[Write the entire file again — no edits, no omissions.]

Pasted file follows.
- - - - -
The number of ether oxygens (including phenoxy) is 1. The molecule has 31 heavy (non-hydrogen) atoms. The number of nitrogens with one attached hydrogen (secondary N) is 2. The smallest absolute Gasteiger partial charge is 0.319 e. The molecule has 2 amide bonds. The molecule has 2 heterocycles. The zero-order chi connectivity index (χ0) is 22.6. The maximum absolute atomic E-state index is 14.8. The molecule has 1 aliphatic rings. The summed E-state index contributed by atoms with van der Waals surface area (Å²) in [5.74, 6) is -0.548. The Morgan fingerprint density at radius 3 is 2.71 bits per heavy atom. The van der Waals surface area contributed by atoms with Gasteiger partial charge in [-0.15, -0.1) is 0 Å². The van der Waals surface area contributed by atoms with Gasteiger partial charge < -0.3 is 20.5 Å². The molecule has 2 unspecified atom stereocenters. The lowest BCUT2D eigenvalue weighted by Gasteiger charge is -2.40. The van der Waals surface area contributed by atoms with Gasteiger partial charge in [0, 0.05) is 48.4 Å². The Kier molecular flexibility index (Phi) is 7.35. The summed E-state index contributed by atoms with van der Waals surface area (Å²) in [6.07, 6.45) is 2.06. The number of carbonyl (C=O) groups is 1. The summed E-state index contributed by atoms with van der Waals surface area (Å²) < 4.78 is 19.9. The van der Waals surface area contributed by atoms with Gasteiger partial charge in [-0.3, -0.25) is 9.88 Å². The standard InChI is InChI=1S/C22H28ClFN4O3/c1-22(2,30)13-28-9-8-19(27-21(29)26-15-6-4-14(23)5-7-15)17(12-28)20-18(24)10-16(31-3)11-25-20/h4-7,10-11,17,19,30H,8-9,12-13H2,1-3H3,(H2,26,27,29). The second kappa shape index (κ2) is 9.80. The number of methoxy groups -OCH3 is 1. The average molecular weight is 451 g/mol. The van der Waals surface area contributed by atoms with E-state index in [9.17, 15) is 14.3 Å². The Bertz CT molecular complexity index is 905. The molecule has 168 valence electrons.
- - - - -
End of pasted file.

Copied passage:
The number of ether oxygens (including phenoxy) is 1. The molecule has 31 heavy (non-hydrogen) atoms. The number of nitrogens with one attached hydrogen (secondary N) is 2. The smallest absolute Gasteiger partial charge is 0.319 e. The molecule has 2 amide bonds. The molecule has 2 heterocycles. The zero-order chi connectivity index (χ0) is 22.6. The maximum absolute atomic E-state index is 14.8. The molecule has 1 aliphatic rings. The summed E-state index contributed by atoms with van der Waals surface area (Å²) in [5.74, 6) is -0.548. The Morgan fingerprint density at radius 3 is 2.71 bits per heavy atom. The van der Waals surface area contributed by atoms with Gasteiger partial charge in [-0.15, -0.1) is 0 Å². The van der Waals surface area contributed by atoms with Gasteiger partial charge < -0.3 is 20.5 Å². The molecule has 2 unspecified atom stereocenters. The lowest BCUT2D eigenvalue weighted by Gasteiger charge is -2.40. The van der Waals surface area contributed by atoms with Gasteiger partial charge in [0, 0.05) is 48.4 Å². The Kier molecular flexibility index (Phi) is 7.35. The summed E-state index contributed by atoms with van der Waals surface area (Å²) in [6.07, 6.45) is 2.06. The number of carbonyl (C=O) groups is 1. The summed E-state index contributed by atoms with van der Waals surface area (Å²) < 4.78 is 19.9. The van der Waals surface area contributed by atoms with Gasteiger partial charge in [-0.3, -0.25) is 9.88 Å². The standard InChI is InChI=1S/C22H28ClFN4O3/c1-22(2,30)13-28-9-8-19(27-21(29)26-15-6-4-14(23)5-7-15)17(12-28)20-18(24)10-16(31-3)11-25-20/h4-7,10-11,17,19,30H,8-9,12-13H2,1-3H3,(H2,26,27,29). The second kappa shape index (κ2) is 9.80. The number of methoxy groups -OCH3 is 1. The average molecular weight is 451 g/mol. The van der Waals surface area contributed by atoms with E-state index in [9.17, 15) is 14.3 Å². The Bertz CT molecular complexity index is 905. The molecule has 168 valence electrons.